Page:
3000 deaths caused by air pollution each year prompt calls for tougher standards


Air pollution results in 3000 premature deaths each year in Australia, costing the nation up to $24.3 billion in health expenses every year.

The figures, from the Australian Institute of Health and Welfare, are a direct result of an "ineffective and out-of-date regulatory system" for air pollution, according to not-for-profit legal practice Environmental Justice Australia.

The group is just one of many that will meet in Melbourne on Saturday at the National Air Pollution summit, calling for a national scheme that is binding on states and territories to combat air pollution in Australian cities, coalmining regions, coal transport corridors, and communities near coal-fired power stations and motorways.

"We are absolutely trailing [global standards]. This has been a well-researched health issue for 15 years or more and this issue shows how broken the regulatory system is," said Environmental Justice Australia's clean air lawyer, Phil Hill.

"It doesn't keep pace with science or community expectations in a modern era, when we expect government to be able to respond to health issues."

The main type of pollution in question is particulate matter (PM) pollution. It is made up of solid and liquid particles that are referred to as coarse (PM10 – about the width of a human hair), fine (PM2.5) or ultrafine particles (PM0.1).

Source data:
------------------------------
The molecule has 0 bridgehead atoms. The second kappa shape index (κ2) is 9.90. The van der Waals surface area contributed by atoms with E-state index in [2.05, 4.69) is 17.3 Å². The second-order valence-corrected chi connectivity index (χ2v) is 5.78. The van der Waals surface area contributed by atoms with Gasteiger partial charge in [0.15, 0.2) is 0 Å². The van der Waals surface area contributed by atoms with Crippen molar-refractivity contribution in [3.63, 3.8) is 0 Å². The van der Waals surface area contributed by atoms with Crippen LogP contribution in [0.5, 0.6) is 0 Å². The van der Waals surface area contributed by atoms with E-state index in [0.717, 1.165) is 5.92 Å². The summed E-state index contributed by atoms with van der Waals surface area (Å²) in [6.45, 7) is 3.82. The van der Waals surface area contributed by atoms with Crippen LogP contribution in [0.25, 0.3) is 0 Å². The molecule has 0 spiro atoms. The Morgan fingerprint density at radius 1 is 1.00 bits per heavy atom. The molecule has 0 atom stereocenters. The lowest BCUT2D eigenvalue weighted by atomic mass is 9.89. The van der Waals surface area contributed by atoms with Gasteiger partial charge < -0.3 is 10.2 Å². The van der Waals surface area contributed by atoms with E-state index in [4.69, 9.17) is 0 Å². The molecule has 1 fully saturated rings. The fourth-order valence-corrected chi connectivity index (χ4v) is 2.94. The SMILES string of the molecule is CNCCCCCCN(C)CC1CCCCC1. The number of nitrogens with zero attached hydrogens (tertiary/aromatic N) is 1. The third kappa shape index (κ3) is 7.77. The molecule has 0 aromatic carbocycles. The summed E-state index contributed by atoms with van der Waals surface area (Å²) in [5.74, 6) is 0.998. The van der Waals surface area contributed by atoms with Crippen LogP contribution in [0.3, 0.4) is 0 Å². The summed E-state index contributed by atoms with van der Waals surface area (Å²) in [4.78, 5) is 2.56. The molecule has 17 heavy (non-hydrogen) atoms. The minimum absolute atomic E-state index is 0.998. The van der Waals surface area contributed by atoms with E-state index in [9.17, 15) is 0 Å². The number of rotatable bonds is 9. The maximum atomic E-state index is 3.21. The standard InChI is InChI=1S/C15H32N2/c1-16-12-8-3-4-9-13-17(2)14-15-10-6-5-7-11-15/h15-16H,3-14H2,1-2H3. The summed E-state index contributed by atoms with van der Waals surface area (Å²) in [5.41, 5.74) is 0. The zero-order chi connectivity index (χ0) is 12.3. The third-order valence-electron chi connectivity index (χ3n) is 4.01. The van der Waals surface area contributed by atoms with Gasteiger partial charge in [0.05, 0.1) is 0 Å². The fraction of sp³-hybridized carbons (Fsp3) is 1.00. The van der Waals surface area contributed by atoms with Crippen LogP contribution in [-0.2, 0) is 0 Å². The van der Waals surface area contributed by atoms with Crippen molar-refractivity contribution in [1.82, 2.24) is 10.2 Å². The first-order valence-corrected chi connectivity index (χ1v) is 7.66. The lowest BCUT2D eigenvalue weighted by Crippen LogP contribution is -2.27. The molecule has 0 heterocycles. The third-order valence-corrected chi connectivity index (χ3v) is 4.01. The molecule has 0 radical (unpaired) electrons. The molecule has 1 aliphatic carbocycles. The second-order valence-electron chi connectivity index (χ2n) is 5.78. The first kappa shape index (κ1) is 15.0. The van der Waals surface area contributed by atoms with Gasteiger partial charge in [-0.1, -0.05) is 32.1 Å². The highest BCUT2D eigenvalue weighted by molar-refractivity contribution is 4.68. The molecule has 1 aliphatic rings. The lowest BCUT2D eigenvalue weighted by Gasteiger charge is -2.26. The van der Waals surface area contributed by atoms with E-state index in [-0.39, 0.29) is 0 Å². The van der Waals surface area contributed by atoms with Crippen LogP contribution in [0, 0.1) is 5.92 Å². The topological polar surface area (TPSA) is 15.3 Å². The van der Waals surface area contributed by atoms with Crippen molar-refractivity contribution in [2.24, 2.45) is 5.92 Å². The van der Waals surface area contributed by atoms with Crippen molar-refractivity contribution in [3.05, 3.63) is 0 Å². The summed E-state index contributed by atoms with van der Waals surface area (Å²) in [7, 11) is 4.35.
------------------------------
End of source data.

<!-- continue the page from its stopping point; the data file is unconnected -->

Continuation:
Evidence from the World Health Organisation shows that exposure to PM pollution causes lung cancer, cardiovascular disease and strokes.

PM pollution will be the major focus of Saturday's summit, one month before a meeting of Australia's nine environment ministers, where they will agree on new national standards for particle pollution.

Australia's current standards were created in 1998, and require states and territories to submit a plan setting out how they propose to monitor air quality. But health and legal experts say they fail to meet the expectations of the World Health Organisation today.

"Fine particle pollution is a serious health problem, predicted to get worse in many urban areas and is not effectively managed by state governments," said Dr Ben Ewald, of Doctors for the Environment Australia.

In September, Doctors for the Environment Australia penned an open letter to NSW ministers, after new Environment Protection Authority air quality monitors in Newcastle showed three out of six sites had fine particulate matter (PM2.5) above the advisory standard of 8.0 ug/m3.

Groups attending Saturday's summit identify two major shortcomings in today's regulatory system: strong Commonwealth government leadership on standards, and mechanisms to ensure implementation occurs at state, territory, regional and pollution-source levels.

"In NSW over a five-year period we've had over 3000 breaches of major polluter licence conditions – only six of those ended up in court. The enforcement activity is minimal and does not provide any effective basis for companies to have a real incentive to lower their emissions," said Mr Hill.

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